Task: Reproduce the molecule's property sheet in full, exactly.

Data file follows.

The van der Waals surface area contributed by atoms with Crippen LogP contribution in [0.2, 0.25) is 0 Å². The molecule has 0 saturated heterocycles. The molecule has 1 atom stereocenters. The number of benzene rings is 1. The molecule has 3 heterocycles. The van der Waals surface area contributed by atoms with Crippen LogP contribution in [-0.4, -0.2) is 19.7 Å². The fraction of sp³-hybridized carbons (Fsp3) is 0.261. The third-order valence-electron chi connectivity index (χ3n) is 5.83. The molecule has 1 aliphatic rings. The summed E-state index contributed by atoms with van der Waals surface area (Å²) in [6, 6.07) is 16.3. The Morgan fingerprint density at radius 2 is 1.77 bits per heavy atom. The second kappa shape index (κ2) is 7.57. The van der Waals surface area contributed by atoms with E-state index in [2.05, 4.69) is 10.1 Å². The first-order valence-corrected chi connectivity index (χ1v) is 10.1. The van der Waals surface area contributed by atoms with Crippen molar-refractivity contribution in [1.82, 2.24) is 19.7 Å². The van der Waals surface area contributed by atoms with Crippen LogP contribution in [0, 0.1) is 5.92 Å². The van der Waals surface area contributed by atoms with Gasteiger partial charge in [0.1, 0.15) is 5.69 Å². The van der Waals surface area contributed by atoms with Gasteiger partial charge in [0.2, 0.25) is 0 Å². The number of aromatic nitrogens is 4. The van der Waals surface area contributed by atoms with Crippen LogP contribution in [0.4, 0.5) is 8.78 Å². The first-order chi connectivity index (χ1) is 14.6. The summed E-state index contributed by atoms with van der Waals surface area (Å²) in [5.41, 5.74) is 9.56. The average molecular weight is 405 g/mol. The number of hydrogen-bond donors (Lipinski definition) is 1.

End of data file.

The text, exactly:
The van der Waals surface area contributed by atoms with Crippen LogP contribution in [0.2, 0.25) is 0 Å². The molecule has 0 saturated heterocycles. The molecule has 1 atom stereocenters. The number of benzene rings is 1. The molecule has 3 heterocycles. The van der Waals surface area contributed by atoms with Crippen LogP contribution in [-0.4, -0.2) is 19.7 Å². The fraction of sp³-hybridized carbons (Fsp3) is 0.261. The third-order valence-electron chi connectivity index (χ3n) is 5.83. The molecule has 1 aliphatic rings. The summed E-state index contributed by atoms with van der Waals surface area (Å²) in [6, 6.07) is 16.3. The Morgan fingerprint density at radius 2 is 1.77 bits per heavy atom. The second kappa shape index (κ2) is 7.57. The van der Waals surface area contributed by atoms with E-state index in [2.05, 4.69) is 10.1 Å². The first-order valence-corrected chi connectivity index (χ1v) is 10.1. The van der Waals surface area contributed by atoms with Crippen molar-refractivity contribution in [1.82, 2.24) is 19.7 Å². The van der Waals surface area contributed by atoms with Crippen LogP contribution in [0, 0.1) is 5.92 Å². The van der Waals surface area contributed by atoms with Gasteiger partial charge in [0.1, 0.15) is 5.69 Å². The van der Waals surface area contributed by atoms with Gasteiger partial charge in [0.2, 0.25) is 0 Å². The number of aromatic nitrogens is 4. The van der Waals surface area contributed by atoms with Crippen LogP contribution in [0.4, 0.5) is 8.78 Å². The first-order chi connectivity index (χ1) is 14.6. The summed E-state index contributed by atoms with van der Waals surface area (Å²) in [5.41, 5.74) is 9.56. The average molecular weight is 405 g/mol. The number of hydrogen-bond donors (Lipinski definition) is 1.